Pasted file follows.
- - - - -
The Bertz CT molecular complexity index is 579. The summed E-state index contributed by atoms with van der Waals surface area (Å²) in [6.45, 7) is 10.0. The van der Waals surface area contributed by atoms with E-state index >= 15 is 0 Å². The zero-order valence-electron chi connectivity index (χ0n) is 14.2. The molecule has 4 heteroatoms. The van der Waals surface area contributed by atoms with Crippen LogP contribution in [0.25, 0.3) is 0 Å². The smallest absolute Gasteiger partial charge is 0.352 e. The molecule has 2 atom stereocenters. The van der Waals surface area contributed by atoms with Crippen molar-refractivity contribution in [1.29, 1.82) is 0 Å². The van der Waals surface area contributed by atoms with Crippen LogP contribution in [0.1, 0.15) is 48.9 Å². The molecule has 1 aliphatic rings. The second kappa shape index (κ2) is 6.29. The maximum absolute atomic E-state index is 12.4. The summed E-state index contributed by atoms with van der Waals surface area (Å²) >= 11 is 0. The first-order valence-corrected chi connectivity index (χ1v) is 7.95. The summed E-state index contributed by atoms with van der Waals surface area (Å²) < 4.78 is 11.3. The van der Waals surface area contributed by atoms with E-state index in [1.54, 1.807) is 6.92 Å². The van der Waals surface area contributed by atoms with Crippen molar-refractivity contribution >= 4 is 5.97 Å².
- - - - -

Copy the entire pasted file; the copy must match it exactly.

The Bertz CT molecular complexity index is 579. The summed E-state index contributed by atoms with van der Waals surface area (Å²) in [6.45, 7) is 10.0. The van der Waals surface area contributed by atoms with E-state index >= 15 is 0 Å². The zero-order valence-electron chi connectivity index (χ0n) is 14.2. The molecule has 4 heteroatoms. The van der Waals surface area contributed by atoms with Crippen LogP contribution in [0.25, 0.3) is 0 Å². The smallest absolute Gasteiger partial charge is 0.352 e. The molecule has 2 atom stereocenters. The van der Waals surface area contributed by atoms with Crippen molar-refractivity contribution in [1.29, 1.82) is 0 Å². The van der Waals surface area contributed by atoms with Crippen LogP contribution in [0.1, 0.15) is 48.9 Å². The molecule has 1 aliphatic rings. The second kappa shape index (κ2) is 6.29. The maximum absolute atomic E-state index is 12.4. The summed E-state index contributed by atoms with van der Waals surface area (Å²) >= 11 is 0. The first-order valence-corrected chi connectivity index (χ1v) is 7.95. The summed E-state index contributed by atoms with van der Waals surface area (Å²) < 4.78 is 11.3. The van der Waals surface area contributed by atoms with E-state index in [1.54, 1.807) is 6.92 Å². The van der Waals surface area contributed by atoms with Crippen molar-refractivity contribution >= 4 is 5.97 Å².